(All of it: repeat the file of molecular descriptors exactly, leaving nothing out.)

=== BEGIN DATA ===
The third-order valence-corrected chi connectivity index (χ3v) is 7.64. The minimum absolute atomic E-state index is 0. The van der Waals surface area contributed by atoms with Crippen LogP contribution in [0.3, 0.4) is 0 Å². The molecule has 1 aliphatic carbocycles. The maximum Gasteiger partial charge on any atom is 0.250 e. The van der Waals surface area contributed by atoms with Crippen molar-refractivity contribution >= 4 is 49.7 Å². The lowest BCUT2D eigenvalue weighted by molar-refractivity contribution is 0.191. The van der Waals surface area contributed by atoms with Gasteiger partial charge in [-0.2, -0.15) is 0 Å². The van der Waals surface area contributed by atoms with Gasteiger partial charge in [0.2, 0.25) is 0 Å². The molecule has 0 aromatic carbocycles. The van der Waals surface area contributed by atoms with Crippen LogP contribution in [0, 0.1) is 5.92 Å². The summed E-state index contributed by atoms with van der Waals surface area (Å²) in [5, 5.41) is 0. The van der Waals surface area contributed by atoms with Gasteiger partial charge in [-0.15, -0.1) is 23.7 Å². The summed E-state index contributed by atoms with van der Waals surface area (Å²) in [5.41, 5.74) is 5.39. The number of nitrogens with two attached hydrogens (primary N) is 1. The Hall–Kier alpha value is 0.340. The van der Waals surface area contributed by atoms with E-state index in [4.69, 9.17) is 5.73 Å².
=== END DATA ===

The third-order valence-corrected chi connectivity index (χ3v) is 7.64. The minimum absolute atomic E-state index is 0. The van der Waals surface area contributed by atoms with Crippen LogP contribution in [0.3, 0.4) is 0 Å². The molecule has 1 aliphatic carbocycles. The maximum Gasteiger partial charge on any atom is 0.250 e. The van der Waals surface area contributed by atoms with Crippen molar-refractivity contribution >= 4 is 49.7 Å². The lowest BCUT2D eigenvalue weighted by molar-refractivity contribution is 0.191. The van der Waals surface area contributed by atoms with Gasteiger partial charge in [-0.2, -0.15) is 0 Å². The van der Waals surface area contributed by atoms with Gasteiger partial charge in [0.2, 0.25) is 0 Å². The molecule has 0 aromatic carbocycles. The van der Waals surface area contributed by atoms with Crippen LogP contribution in [0, 0.1) is 5.92 Å². The summed E-state index contributed by atoms with van der Waals surface area (Å²) in [5, 5.41) is 0. The van der Waals surface area contributed by atoms with Gasteiger partial charge in [-0.15, -0.1) is 23.7 Å². The summed E-state index contributed by atoms with van der Waals surface area (Å²) in [5.41, 5.74) is 5.39. The number of nitrogens with two attached hydrogens (primary N) is 1. The Hall–Kier alpha value is 0.340. The van der Waals surface area contributed by atoms with E-state index in [4.69, 9.17) is 5.73 Å².